"No true fiasco ever began as a quest for mere adequacy. A motto of the
British Special Air Force is: 'Those who risk, win.' "

Wednesday, August 19, 2009


Something I have noticed, and recently pondered-- why do so many children's books, especially those geared to kids ages 10-15, deal with orphans and/ or foster kids? I mean yes, there are many (too many) kids that fit this criteria. But more kids are in normal (whatever that is) family situations.

Is this because all kids dream of one day running away? Are authors trying to make kids living with their parents-- harrassed by the everyday chores, demands to do homework, and other petty arguments-- feel better? "See kids, you don't REALLY have it so bad..."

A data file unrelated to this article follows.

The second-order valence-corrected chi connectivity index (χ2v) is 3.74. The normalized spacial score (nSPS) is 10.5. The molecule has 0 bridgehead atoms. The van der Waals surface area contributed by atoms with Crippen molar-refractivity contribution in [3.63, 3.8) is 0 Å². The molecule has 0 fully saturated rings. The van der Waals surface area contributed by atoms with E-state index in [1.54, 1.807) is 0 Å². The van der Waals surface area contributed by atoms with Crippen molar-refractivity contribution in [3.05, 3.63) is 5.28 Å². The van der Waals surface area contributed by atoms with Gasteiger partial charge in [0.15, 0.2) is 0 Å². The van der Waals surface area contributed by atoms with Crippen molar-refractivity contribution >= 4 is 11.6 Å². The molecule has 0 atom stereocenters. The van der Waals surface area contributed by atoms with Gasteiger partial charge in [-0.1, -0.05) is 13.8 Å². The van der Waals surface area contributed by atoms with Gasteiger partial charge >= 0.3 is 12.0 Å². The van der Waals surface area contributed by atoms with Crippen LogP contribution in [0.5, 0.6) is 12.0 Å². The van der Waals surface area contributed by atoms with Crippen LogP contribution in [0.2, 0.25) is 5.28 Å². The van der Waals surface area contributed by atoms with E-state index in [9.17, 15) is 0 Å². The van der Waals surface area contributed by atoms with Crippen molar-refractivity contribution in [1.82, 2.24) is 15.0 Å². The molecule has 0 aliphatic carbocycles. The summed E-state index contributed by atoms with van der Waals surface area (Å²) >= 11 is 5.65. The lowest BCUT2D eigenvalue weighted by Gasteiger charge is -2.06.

Are they actually targeted to orphans and foster kids-- "See! You can overcome this setback in life!" or "This character too has a harsh foster situation, and they survived-- YOU CAN DO IT!"

Just strange... from Charles Dickens' novels... to Harry Potter... to more recent books like Bud, Not Buddy... Just a trend I have noticed...


Week 3 of the School Year...

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